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Abstract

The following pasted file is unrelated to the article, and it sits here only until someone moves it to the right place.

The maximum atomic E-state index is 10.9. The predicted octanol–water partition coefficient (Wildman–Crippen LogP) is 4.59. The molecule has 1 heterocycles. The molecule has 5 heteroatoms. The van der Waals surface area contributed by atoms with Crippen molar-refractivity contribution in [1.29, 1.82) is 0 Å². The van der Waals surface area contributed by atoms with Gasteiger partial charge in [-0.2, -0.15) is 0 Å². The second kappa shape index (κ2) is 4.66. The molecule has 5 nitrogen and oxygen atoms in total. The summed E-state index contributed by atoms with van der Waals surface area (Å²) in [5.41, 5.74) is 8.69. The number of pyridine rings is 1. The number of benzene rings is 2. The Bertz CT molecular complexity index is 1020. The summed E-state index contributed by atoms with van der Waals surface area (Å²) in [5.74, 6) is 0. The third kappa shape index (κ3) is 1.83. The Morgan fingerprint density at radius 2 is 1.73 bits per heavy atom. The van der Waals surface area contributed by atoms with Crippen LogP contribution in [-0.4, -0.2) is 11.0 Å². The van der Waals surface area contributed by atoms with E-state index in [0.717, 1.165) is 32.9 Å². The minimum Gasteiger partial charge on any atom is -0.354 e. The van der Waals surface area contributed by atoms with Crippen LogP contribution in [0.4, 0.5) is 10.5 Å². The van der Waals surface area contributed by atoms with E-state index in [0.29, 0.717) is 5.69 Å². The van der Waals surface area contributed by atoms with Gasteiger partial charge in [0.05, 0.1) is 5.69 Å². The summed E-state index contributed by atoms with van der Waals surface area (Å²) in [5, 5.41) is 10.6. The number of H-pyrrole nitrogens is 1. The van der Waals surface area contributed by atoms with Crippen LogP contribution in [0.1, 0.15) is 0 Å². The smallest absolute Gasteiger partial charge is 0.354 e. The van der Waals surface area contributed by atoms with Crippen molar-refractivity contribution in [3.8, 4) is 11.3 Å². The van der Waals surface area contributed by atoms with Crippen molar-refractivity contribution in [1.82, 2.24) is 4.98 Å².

People differ in their sleep timings that are often referred to as a chronotype and can be operationalized as mid-sleep (midpoint between sleep onset and wake-up). The aims of the present studies were to examine intraindividual variability and longer-term temporal stability of mid-sleep on free and workdays, while also considering the effect of age. We used data from a 2-week experience sampling study of British university students (Study 1) and from a panel study of Estonian adults who filled in the Munich Chronotype Questionnaire twice up to 5 years apart (Study 2). Results of Study 1 showed that roughly 50% of the variance in daily mid-sleep scores across the 14-day period was attributed to intraindividual variability as indicated by the intraclass correlation coefficient. However, when the effect of free versus workdays was considered, the intraindividual variability in daily mid-sleep across 2 weeks was 0.71 the size of the interindividual variability. In Study 2, mid-sleep on free and workdays showed good levels of temporal stability-the retest correlations of mid-sleep on free and workdays were 0.66 and 0.58 when measured twice over a period of 0-1 to 5 years. The retest stability of mid-sleep scores on both free and workdays sharply increased from young adulthood and reached their peak when participants were in late 40 to early 50 years of age, indicating that age influences the stability of mid-sleep. Future long-term longitudinal studies are necessary to explore how age-related life circumstances and other possible factors may influence the intraindividual variability and temporal stability of mid-sleep.